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Clouded solar vision: Financing delays start of 20-acre, 3.5-megawatt solar project in Wapak

January 24, 2012

A 20-acre solar field in Wapakoneta is behind schedule as developers continue to seek investors for the project.

Trouble attracting financiers is delaying a project to provide solar energy to the city of Wapakoneta, but city leaders remain optimistic progress will be made this year.

SolarVision Inc. Vice President Michael Dickman, who appeared before Wapakoneta City Council during Monday’s meeting, updated councilors on the solar energy project expected to have been started by the end of 2011. He shared the company’s difficulties in contracting with financiers to fund the project is delaying its start.

“I know it is a competitive market for them right now and I believe the process is much more intricate than they thought it would be — this is not like getting a home mortgage loan,” Councilor-at-large Steve Walter told the Wapakoneta Daily News. “They have nine projects to get funded and they have one done and they are waiting for the other eight to get funded.

“They will get it together — I am confident they will carry through on this project,” he said. “It is just a matter of keeping the faith and keeping everybody on the same page.”

Walter, who requested Dickman attend the council meeting to explain the situation regarding financing of the 3.5-megawatt solar panel project, said the delays will have no affect on city residents’ or electric consumers’ bills.

“The crux of the financing is either the project is a ‘go’ or a ‘no go,’ ” Walter said. “If it is not built or is further delayed, it will not have any affect on our consumers’ bills because our obligation is only to buy the power they produce — we have no obligation in assisting them to produce power.

“On the downside, if our average cost of electric power goes up before they come on line, we will have to pay a little more marginal cost to purchase power from the market until they come on line,” he said. “It is my personal hope that they get this project funded, they get it built and they provide proof of concept and we can sit down and talk about another project — which we can’t do until this one is up and running.”

SolarVision Inc. executives signed a contract last year with the city to build a solar energy collection field near the city composting facility. A 20-acre field, which straddles a CSX rail line, is expected to generate 3.5 megawatts of electricity — enough electricity to power 300 homes in Wapakoneta — from 12,000 solar panels.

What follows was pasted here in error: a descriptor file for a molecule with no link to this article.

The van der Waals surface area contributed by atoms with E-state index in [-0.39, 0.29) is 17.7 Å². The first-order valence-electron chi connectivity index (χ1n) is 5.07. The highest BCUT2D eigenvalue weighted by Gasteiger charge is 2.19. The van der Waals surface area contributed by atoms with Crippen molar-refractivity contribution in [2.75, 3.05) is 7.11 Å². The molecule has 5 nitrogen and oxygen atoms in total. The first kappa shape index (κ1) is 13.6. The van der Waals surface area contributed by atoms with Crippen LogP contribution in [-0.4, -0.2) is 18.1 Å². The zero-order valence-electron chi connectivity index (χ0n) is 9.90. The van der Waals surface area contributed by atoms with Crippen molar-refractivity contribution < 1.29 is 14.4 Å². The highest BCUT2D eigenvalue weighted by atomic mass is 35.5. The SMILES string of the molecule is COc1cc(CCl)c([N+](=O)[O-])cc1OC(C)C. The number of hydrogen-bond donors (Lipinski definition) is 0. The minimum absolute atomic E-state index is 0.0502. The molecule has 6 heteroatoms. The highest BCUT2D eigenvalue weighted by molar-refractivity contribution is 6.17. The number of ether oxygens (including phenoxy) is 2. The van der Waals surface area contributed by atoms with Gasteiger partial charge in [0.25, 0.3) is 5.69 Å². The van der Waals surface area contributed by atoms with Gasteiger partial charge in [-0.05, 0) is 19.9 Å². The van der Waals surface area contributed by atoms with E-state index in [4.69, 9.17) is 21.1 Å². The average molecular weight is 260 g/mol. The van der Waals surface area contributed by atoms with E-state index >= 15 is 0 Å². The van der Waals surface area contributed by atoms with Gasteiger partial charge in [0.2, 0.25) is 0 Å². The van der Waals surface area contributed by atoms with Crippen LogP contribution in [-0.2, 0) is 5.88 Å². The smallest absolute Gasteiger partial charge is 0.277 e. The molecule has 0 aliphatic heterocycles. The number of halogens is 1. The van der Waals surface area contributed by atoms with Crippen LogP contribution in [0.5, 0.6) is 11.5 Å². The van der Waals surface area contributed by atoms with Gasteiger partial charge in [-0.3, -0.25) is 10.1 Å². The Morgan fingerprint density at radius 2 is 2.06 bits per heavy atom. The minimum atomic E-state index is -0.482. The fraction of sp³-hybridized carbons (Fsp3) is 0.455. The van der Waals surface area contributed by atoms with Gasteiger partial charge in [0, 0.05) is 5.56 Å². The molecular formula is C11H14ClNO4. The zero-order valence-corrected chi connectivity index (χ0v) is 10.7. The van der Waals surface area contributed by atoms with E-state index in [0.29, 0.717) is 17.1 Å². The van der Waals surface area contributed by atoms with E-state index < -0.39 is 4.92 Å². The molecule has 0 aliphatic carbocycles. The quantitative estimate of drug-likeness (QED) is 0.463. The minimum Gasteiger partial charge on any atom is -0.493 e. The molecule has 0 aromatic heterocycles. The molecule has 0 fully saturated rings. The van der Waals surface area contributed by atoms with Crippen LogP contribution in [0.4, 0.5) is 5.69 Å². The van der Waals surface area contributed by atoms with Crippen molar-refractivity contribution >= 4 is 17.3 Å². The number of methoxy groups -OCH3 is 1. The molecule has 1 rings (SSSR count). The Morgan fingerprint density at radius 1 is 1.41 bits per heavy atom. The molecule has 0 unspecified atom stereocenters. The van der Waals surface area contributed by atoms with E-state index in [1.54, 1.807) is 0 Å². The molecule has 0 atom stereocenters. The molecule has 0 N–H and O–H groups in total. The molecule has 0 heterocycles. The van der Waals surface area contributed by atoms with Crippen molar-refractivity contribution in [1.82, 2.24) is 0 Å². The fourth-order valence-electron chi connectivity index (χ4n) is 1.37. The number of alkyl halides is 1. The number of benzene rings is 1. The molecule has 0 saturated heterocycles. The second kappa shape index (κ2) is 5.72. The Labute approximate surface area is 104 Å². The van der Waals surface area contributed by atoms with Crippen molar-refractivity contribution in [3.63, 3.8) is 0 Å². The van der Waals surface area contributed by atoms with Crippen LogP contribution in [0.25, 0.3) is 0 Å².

The solar power purchase agreement with SolarVision requires the city to purchase power at 6.75 cents per kilowatt hour for the first five years, 7 cents per kilowatt hour during the second five years and at fair market value for the final 10 years of a 20-year contract, not to be less than 7 cents per kilowatt hour.

The city has no expense in the project other than providing the ground. They can purchase the solar panels after 10 years, but SolarVision retains the green tax credits.

While Mayor Rodney Metz welcomed Dickman’s appearance before council, he said he wanted more positive and defined answers regarding the financing of the project as well as starting and ending dates for the project.

“I understand the financing side and the difficulties they are having with the project,” Metz said. “The hang-up in financing is they have to find investors willing to back the project and to still receive a positive payback on the equipment installed at the site.

“They have never given us any signs that the project will not proceed but the timelines have been stretched way beyond what they first thought,” the mayor said. “The tax incentives they thought would be attractive to investors were not, so they are looking at other ways to make the deal attractive — so it just comes down to finding investors willing to finance the project for the project to proceed.”

Dickman told councilors they are working on nine total projects with the expansion of the Celina solar panel field the only project to date to gain financing. He said the remaining eight projects, including Wapakoneta’s, are in the same financing stage.

“We are committed to these projects and we truly believe these projects will all be started this year,” Dickman told councilors during the meeting. “We had a specific order but the folks with the money have a different order and we don’t know what that is right now.”

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